This is part two of my conversation with author, trainer, and teacher Donald Robertson. Read on for his thoughts on Stoicism and parenting, and on how Stoic philosophy can help us question our own values.
Add to the discussion in the comments… and share your questions and suggestions for future posts and interviews.
Q: How can Stoic philosophy help me become a better parent? And how should I begin teaching Stoic values to my kids?
A: The best way to teach is through role modeling. Stoic philosophers did lecture and wrote books, but they also thought that the best thing to do is to set a good example. To start by improving our own character.
Accepting that our children and our students are not under our direct control is critical. Even Socrates had bad students who went off the rails. Well, he said, I don’t control their minds. All I can do is provide a role model. Sometimes it’s in the hands of fate.
We need to work on accepting these limits and not getting frustrated with them.
The ancient Stoics were a lot tougher on kids than we are today. They believed that character is instilled through exercise, sport, and work.
Today, many parents express their love through consumerism, buying toys, taking kids out to places for entertainment. But in Stoicism, it’s more important what we give them to DO, rather than possessions. The way we invest our time is a more appropriate gift – and to have them do things that require effort. We develop virtue through hard work.
Q: Parents today get competitive about their children’s success in academics, sports, careers, everything. How can we re-think that with Stoicism?
I live in quiet Nova Scotia. That’s not as obvious here. The competitiveness of parents varies a lot.
As Stoics, our goal isn’t to give our kids skills that would make them externally successful. Stoicism challenges some of our culture’s values that way. Stoics believed that what they were proposing should upset people. It’s an “epistrophe” in Greek–like a U-turn. Part of that is questioning consumerism and narcissism.
Stoics would say – what is Success in LIFE? Will a degree and a good job make our children good people? Is our priority to make our children materially successful, or more rounded people?
Sometime pursuit of wealth is obstacle. Epictetus says you can’t serve two masters. If you pursue a successful career, you can earn wealth. Some career paths suck you into a certain type of character and values, which is not necessarily good. External success is not same as virtue.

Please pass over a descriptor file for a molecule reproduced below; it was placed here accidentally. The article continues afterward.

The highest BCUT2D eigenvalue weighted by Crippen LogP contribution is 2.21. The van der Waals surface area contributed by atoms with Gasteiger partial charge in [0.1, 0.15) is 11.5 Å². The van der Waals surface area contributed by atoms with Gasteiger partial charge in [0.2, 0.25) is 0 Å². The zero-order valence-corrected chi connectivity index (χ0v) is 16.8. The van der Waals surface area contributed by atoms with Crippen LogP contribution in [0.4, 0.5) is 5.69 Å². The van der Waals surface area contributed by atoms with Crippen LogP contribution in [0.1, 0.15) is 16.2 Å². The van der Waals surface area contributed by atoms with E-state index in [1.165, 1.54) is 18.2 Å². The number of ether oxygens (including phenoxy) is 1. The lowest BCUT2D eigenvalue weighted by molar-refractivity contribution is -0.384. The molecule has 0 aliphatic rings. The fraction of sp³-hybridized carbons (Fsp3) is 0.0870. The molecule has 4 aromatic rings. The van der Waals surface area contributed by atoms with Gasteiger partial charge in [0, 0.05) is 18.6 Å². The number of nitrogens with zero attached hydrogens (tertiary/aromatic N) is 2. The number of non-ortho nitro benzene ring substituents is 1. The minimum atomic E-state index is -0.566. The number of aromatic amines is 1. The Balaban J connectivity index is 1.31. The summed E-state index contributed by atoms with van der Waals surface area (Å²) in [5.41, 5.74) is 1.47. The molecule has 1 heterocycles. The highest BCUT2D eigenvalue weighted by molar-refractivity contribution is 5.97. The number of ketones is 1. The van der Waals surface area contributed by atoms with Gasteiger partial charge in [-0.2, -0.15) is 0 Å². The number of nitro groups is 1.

Instead, we should ask: Do our children have wisdom? Integrity? Are they true to themselves? Are they living in a way consistent with rational values?
Q: Interesting. Could we apply these same questions to ourselves, as people and as parents?
A: Yes. In Stoic week, we do an exercise known as “values clarification.” It’s Socratic. Rather than saying “these are the values,” this approach asks you a bunch of questions. It asks you to figure out what you care about and reflect on those values. The Socratic method can expose contradictions between our beliefs and actions.
Another approach is the double standard strategy. You think about what you want for yourself. Then you make a list of what you admire most in other people. Then you ask: What if I did what I admire in others? What would it be like to apply that in practice?
We have a Stoic model for this: Marcus Aurelius. In Book 1 of his Meditations, all he does is describe others’ virtues. It’s a huge list.
As parents, we could ask: What do you spend most of your time doing with your kids? What are things you most admire about other parents? What if you could do what they do?
Q: Let’s go back to the source material for a moment. Much of the language and emphasis in ancient Stoicism is masculine. Discussions focus on “the wise man” and on “manly” attributes. How did the Stoics of Greece and Rome view women?
A: Stoicism’s founder, Zeno, wrote a book called The Republic that we only have fragments of now. It was a critique of Plato’s Republic. He said that everything would be equal in the Republic. That implies no slavery, and that men and women would be equal.
Ancient Cynics also seemed to have believed there was an equality between men and women. The idea was shocking then. And maybe only Cynics would think this—they were known for saying shocking and anarchic things.
We believe that Cleanthes wrote on the thesis that virtue is the same in men and women, but we know nothing about what he said.
Then 400 years later, Musonius Rufus’ lectures argue that virtues are the same in men and women, and he argues that girls should be taught philosophy as well as boys. Women should be able to practice philosophy.
Next time: ANGER rears its ugly head. And it is indeed ugly, as Donald Robertson tells us in part three of our interview. Leave any questions or thoughts in the comments!
About The Stoic Mom
I'm a writer, editor, and mom to two daughters in Northern California on a journey to discover how Stoic philosophy and mindful approaches can change a parent's - or any person's - life.